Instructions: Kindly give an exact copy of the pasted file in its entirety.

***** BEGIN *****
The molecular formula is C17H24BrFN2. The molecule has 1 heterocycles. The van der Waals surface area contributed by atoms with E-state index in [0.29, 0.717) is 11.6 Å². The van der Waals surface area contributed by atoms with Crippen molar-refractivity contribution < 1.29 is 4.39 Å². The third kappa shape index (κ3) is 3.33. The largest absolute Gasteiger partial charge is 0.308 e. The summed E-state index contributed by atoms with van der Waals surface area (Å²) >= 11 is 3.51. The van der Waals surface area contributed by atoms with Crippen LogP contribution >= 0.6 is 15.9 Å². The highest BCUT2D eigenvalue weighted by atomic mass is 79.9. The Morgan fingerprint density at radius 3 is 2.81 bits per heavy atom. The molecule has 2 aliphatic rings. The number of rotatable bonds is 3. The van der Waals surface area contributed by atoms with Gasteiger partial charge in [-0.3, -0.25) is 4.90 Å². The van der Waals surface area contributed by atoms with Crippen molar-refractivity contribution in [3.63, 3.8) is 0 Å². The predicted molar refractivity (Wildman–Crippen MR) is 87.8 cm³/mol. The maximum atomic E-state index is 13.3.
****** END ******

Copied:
The molecular formula is C17H24BrFN2. The molecule has 1 heterocycles. The van der Waals surface area contributed by atoms with E-state index in [0.29, 0.717) is 11.6 Å². The van der Waals surface area contributed by atoms with Crippen molar-refractivity contribution < 1.29 is 4.39 Å². The third kappa shape index (κ3) is 3.33. The largest absolute Gasteiger partial charge is 0.308 e. The summed E-state index contributed by atoms with van der Waals surface area (Å²) >= 11 is 3.51. The van der Waals surface area contributed by atoms with Crippen LogP contribution >= 0.6 is 15.9 Å². The highest BCUT2D eigenvalue weighted by atomic mass is 79.9. The Morgan fingerprint density at radius 3 is 2.81 bits per heavy atom. The molecule has 2 aliphatic rings. The number of rotatable bonds is 3. The van der Waals surface area contributed by atoms with Gasteiger partial charge in [-0.3, -0.25) is 4.90 Å². The van der Waals surface area contributed by atoms with Crippen molar-refractivity contribution in [3.63, 3.8) is 0 Å². The predicted molar refractivity (Wildman–Crippen MR) is 87.8 cm³/mol. The maximum atomic E-state index is 13.3.